The Bookends of Ego.
What if our primary operating system for life is meant to change in midlife and beyond? Psychologist Carl Jung suggested, “The first half of life is devoted to forming a healthy ego; the second half is going inward and letting go of it.”
We grow up with the wonder of a child, often feeling at one with parents, pets, and nature. And, then, as the child transitions into adolescence, a psychological phenomenon occurs. Christian mystic Richard Rohr calls it “the creation of the container.” The ego, which emerged early in life as a means of individuating, becomes a driving force. And, then, we drive that powerful operating system into adulthood. Some of us revving our engines and, a few in midlife, trading our vehicle in for a sportier, younger model.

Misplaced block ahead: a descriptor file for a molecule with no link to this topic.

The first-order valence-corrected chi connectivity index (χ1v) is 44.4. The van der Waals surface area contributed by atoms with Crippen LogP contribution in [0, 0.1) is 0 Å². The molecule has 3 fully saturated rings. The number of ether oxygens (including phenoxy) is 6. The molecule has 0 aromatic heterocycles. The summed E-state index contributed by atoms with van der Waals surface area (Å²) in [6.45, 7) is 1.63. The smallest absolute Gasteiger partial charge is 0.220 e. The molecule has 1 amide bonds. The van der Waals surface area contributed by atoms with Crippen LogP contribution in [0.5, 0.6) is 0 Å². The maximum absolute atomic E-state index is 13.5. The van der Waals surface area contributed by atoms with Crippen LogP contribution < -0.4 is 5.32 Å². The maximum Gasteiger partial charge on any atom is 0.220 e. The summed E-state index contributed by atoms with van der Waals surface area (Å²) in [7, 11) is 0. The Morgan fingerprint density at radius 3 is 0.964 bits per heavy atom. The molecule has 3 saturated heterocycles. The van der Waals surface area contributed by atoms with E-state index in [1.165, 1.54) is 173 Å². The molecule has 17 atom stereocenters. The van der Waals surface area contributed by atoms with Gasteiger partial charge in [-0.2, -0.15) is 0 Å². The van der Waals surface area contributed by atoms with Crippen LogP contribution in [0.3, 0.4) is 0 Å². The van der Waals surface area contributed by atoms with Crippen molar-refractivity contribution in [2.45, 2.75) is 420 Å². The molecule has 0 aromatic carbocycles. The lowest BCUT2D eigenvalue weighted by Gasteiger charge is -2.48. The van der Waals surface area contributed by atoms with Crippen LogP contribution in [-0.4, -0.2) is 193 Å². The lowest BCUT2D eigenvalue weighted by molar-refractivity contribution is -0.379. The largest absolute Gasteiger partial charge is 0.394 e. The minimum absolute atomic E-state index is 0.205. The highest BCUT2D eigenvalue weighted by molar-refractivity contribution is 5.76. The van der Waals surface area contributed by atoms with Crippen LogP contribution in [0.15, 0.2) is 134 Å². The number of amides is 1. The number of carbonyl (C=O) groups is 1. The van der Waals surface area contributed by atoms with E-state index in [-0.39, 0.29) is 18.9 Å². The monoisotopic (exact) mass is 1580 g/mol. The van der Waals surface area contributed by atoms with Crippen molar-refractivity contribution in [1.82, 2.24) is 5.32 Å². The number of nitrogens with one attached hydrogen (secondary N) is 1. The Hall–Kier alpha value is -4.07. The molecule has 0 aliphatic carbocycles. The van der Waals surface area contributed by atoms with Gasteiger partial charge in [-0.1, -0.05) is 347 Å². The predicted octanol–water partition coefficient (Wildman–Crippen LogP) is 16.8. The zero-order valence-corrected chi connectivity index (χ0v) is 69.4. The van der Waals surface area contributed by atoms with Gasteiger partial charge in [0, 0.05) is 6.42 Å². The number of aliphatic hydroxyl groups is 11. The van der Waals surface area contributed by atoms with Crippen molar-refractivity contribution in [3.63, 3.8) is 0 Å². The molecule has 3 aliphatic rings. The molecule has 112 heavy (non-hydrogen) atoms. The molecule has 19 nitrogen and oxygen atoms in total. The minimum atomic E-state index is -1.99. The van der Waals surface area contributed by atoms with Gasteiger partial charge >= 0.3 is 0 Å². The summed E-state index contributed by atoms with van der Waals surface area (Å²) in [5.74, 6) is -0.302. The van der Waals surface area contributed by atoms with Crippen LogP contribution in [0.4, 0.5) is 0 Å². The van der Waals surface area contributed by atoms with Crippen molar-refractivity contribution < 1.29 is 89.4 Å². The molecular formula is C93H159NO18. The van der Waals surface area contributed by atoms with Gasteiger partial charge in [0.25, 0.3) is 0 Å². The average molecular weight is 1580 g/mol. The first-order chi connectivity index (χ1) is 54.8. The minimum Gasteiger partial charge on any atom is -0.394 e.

But, as the concept of middlescence is becoming popularized (just like adolescence was 115 years ago), maybe one key purpose of middlescence is to mark the end of the era in which our ego is our primary operating system. Maybe around the time of midlife, menopause, and mid-career transitions, our primary operating system shifts to our soul, and we begin embodying the wisdom of an elder?
Is it possible that what we’ve labeled as “midlife crisis” since 1965 is just a profound, but momentary change in our perspective on what operating system we’ll run the rest of our lives?